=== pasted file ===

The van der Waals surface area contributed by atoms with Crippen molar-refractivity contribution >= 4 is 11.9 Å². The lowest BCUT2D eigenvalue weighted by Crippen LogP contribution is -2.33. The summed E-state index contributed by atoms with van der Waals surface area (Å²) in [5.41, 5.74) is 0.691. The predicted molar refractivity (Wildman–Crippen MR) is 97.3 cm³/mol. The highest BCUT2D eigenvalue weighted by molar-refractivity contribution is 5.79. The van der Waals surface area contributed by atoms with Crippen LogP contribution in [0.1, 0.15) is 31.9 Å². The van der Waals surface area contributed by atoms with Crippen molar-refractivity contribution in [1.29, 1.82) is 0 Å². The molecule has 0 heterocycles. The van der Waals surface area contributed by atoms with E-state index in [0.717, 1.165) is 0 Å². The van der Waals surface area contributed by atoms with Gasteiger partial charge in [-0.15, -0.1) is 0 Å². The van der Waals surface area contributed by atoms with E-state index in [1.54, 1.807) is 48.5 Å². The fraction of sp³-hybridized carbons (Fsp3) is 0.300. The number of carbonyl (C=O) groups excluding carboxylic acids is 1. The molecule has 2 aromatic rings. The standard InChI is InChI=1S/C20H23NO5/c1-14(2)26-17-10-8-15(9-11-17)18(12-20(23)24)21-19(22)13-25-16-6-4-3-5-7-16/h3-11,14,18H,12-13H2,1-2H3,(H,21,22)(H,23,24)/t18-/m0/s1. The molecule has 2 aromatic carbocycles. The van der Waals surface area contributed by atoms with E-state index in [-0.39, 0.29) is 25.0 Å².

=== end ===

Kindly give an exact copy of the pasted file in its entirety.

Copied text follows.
The van der Waals surface area contributed by atoms with Crippen molar-refractivity contribution >= 4 is 11.9 Å². The lowest BCUT2D eigenvalue weighted by Crippen LogP contribution is -2.33. The summed E-state index contributed by atoms with van der Waals surface area (Å²) in [5.41, 5.74) is 0.691. The predicted molar refractivity (Wildman–Crippen MR) is 97.3 cm³/mol. The highest BCUT2D eigenvalue weighted by molar-refractivity contribution is 5.79. The van der Waals surface area contributed by atoms with Crippen LogP contribution in [0.1, 0.15) is 31.9 Å². The van der Waals surface area contributed by atoms with Crippen molar-refractivity contribution in [1.29, 1.82) is 0 Å². The molecule has 0 heterocycles. The van der Waals surface area contributed by atoms with E-state index in [0.717, 1.165) is 0 Å². The van der Waals surface area contributed by atoms with Gasteiger partial charge in [-0.15, -0.1) is 0 Å². The van der Waals surface area contributed by atoms with E-state index in [1.54, 1.807) is 48.5 Å². The fraction of sp³-hybridized carbons (Fsp3) is 0.300. The number of carbonyl (C=O) groups excluding carboxylic acids is 1. The molecule has 2 aromatic rings. The standard InChI is InChI=1S/C20H23NO5/c1-14(2)26-17-10-8-15(9-11-17)18(12-20(23)24)21-19(22)13-25-16-6-4-3-5-7-16/h3-11,14,18H,12-13H2,1-2H3,(H,21,22)(H,23,24)/t18-/m0/s1. The molecule has 2 aromatic carbocycles. The van der Waals surface area contributed by atoms with E-state index in [-0.39, 0.29) is 25.0 Å².